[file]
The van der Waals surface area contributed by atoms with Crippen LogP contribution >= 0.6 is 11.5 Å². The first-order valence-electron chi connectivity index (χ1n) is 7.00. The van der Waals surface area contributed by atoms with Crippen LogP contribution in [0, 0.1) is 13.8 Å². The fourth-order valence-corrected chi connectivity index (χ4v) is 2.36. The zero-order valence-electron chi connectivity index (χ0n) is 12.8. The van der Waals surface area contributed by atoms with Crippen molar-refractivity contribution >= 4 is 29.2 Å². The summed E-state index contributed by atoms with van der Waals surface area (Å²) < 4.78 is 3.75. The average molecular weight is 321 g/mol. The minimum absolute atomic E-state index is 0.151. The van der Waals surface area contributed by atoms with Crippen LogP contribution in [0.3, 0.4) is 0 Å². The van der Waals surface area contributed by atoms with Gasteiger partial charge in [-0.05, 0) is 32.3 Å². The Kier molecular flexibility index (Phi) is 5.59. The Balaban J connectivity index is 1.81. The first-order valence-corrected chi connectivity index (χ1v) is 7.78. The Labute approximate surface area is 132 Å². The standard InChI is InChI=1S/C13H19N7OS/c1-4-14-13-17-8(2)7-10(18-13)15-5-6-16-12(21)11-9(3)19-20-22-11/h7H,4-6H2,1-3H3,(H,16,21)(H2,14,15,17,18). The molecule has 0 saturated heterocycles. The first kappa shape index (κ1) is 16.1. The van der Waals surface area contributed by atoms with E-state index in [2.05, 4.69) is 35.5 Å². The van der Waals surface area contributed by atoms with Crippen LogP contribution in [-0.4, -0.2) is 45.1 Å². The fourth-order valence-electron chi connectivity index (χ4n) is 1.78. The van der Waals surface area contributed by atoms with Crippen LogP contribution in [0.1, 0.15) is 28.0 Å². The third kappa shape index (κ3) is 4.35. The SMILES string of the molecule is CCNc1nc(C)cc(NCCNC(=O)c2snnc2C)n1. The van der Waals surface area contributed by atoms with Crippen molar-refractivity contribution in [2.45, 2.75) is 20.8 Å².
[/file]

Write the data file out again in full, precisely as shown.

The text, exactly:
The van der Waals surface area contributed by atoms with Crippen LogP contribution >= 0.6 is 11.5 Å². The first-order valence-electron chi connectivity index (χ1n) is 7.00. The van der Waals surface area contributed by atoms with Crippen LogP contribution in [0, 0.1) is 13.8 Å². The fourth-order valence-corrected chi connectivity index (χ4v) is 2.36. The zero-order valence-electron chi connectivity index (χ0n) is 12.8. The van der Waals surface area contributed by atoms with Crippen molar-refractivity contribution >= 4 is 29.2 Å². The summed E-state index contributed by atoms with van der Waals surface area (Å²) < 4.78 is 3.75. The average molecular weight is 321 g/mol. The minimum absolute atomic E-state index is 0.151. The van der Waals surface area contributed by atoms with Crippen LogP contribution in [0.3, 0.4) is 0 Å². The van der Waals surface area contributed by atoms with Gasteiger partial charge in [-0.05, 0) is 32.3 Å². The Kier molecular flexibility index (Phi) is 5.59. The Balaban J connectivity index is 1.81. The first-order valence-corrected chi connectivity index (χ1v) is 7.78. The Labute approximate surface area is 132 Å². The standard InChI is InChI=1S/C13H19N7OS/c1-4-14-13-17-8(2)7-10(18-13)15-5-6-16-12(21)11-9(3)19-20-22-11/h7H,4-6H2,1-3H3,(H,16,21)(H2,14,15,17,18). The molecule has 0 saturated heterocycles. The first kappa shape index (κ1) is 16.1. The van der Waals surface area contributed by atoms with E-state index in [2.05, 4.69) is 35.5 Å². The van der Waals surface area contributed by atoms with Crippen LogP contribution in [-0.4, -0.2) is 45.1 Å². The fourth-order valence-electron chi connectivity index (χ4n) is 1.78. The van der Waals surface area contributed by atoms with Crippen LogP contribution in [0.1, 0.15) is 28.0 Å². The third kappa shape index (κ3) is 4.35. The SMILES string of the molecule is CCNc1nc(C)cc(NCCNC(=O)c2snnc2C)n1. The van der Waals surface area contributed by atoms with Crippen molar-refractivity contribution in [2.45, 2.75) is 20.8 Å².